A Memorandum of Incorporation (“MOi”) is the founding document required for the formation of a company in terms of the new Companies Act 71 of 2008 (“Act”).
There are virtually no bounds when it comes to what to include in an MOI and MOIs often vary in degree from company to company. Any provision may be included in an MOI which is not provided for in the Act. Each provision of an MOI, however, must be consistent with the Act, unless the Act expressly allows for a deviation therefrom.
The contents of an MOI determine amongst others things, the type of company, the objects, powers and restrictions of a company, the rights and obligations of the shareholders of the company and the powers and duties of the directors of a company. An MOI is binding as between:
- the company and its shareholders
- the shareholders
- the company and each director
- the company and each prescribed officer.
The Act provides that there are certain unalterable provisions, alterable provisions and default provisions which apply to an MOI. A company is unable to alter the substance or effect of an unalterable provision unless the provision in its MOI is more restrictive than the unalterable provision in the Act. A company may, however, alter an alterable provision of the Act in its Memorandum of Incorporation to suit its specific requirements.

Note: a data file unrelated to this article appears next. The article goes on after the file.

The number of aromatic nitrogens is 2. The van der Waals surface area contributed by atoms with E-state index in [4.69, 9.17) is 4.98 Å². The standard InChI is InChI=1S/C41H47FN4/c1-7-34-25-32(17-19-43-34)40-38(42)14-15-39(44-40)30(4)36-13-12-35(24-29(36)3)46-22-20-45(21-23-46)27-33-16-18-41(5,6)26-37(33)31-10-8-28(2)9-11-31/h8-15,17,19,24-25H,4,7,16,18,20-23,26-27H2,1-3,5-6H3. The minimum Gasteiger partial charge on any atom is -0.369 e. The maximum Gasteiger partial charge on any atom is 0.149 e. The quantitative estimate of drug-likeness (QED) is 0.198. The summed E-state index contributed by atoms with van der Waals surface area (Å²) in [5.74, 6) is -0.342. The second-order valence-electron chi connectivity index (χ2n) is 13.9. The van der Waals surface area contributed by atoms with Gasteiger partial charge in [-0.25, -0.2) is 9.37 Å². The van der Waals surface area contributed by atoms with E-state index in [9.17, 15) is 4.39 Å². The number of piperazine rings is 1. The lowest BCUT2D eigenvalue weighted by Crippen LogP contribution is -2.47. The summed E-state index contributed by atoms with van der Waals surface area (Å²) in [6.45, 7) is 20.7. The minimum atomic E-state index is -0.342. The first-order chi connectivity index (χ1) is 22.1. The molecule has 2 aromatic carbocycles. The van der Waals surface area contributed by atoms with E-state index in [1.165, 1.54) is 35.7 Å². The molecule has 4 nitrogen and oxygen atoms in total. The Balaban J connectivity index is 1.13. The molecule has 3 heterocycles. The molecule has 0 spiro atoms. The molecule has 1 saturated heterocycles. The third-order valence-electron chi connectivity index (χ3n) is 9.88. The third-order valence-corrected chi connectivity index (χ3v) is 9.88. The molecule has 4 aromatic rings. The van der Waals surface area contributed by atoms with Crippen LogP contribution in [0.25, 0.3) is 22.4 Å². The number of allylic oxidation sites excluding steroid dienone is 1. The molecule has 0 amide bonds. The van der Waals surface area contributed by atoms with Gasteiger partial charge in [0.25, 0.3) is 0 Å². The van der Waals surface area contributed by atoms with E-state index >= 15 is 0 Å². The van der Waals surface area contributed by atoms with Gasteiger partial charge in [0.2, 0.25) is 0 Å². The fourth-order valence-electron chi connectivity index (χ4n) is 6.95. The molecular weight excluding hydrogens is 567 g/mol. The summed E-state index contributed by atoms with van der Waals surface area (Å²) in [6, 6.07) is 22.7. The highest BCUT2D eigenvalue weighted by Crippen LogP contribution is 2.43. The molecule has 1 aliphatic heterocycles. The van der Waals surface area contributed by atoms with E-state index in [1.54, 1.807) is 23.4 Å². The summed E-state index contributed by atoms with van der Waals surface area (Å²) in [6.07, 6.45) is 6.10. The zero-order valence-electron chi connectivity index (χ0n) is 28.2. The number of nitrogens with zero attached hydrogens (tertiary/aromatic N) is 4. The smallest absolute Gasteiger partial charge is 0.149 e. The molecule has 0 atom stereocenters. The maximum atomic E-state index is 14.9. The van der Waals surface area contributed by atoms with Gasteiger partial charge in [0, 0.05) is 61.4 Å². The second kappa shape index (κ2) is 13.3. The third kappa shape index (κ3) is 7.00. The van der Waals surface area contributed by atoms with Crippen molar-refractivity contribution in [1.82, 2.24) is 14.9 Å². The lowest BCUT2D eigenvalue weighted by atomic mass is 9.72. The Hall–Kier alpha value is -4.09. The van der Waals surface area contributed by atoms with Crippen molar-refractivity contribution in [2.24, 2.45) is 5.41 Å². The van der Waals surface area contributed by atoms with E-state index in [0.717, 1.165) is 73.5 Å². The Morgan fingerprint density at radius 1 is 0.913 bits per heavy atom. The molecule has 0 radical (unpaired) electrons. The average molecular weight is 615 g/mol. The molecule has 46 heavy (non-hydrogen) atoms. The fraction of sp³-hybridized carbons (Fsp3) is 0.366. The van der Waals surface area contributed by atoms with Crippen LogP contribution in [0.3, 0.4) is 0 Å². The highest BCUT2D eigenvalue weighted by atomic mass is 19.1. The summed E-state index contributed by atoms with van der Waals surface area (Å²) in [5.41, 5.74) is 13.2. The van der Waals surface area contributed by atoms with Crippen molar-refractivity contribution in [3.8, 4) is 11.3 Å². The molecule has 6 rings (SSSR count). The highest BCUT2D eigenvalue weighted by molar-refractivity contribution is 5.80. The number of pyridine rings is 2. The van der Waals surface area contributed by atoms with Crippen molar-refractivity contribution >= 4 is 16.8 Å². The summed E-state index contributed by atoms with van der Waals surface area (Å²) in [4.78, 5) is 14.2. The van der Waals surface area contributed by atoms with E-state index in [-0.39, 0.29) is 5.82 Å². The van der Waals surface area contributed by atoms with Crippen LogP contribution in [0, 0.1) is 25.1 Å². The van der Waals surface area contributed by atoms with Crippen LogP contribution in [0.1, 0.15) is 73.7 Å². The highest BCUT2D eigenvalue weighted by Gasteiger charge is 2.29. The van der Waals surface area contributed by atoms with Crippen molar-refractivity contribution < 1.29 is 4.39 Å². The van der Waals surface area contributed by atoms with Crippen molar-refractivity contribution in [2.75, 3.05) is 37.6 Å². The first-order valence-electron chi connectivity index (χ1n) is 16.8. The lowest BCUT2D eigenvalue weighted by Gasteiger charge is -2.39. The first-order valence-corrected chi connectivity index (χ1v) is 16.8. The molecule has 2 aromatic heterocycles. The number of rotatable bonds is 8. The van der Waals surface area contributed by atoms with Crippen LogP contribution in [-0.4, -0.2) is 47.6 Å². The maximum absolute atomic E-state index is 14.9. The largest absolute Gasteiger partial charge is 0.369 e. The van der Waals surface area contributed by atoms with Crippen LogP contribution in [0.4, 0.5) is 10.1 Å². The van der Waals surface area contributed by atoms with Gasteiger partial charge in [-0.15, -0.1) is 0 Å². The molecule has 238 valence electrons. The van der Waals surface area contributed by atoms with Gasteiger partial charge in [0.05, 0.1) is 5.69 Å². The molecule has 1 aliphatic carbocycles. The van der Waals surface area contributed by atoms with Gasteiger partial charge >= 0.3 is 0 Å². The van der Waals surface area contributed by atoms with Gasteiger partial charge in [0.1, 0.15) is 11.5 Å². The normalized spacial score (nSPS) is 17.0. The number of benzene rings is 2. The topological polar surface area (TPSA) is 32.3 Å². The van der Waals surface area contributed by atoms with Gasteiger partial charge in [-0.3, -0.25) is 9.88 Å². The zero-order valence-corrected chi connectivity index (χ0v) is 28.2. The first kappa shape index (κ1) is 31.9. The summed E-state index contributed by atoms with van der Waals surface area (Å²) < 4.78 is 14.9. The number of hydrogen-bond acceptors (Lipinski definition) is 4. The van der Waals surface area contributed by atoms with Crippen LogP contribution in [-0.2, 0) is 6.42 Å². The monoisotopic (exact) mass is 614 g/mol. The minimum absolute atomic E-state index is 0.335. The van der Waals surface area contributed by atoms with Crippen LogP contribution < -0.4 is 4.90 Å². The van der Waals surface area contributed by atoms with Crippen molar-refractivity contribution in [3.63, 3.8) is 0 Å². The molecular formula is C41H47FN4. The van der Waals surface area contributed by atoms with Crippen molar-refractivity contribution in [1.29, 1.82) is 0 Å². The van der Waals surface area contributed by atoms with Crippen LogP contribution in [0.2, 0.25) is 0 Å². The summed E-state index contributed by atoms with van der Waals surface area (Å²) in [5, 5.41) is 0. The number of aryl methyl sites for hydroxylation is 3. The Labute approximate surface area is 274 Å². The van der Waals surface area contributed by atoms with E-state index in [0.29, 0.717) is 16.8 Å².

Any MOI may be amended either in part or replaced in full. The amendment must be proposed by either the board of directors of a company or the shareholders of a company entitled to exercise at least 10% of the voting rights, or alternatively in accordance with the manner set out for such amendment in the moi.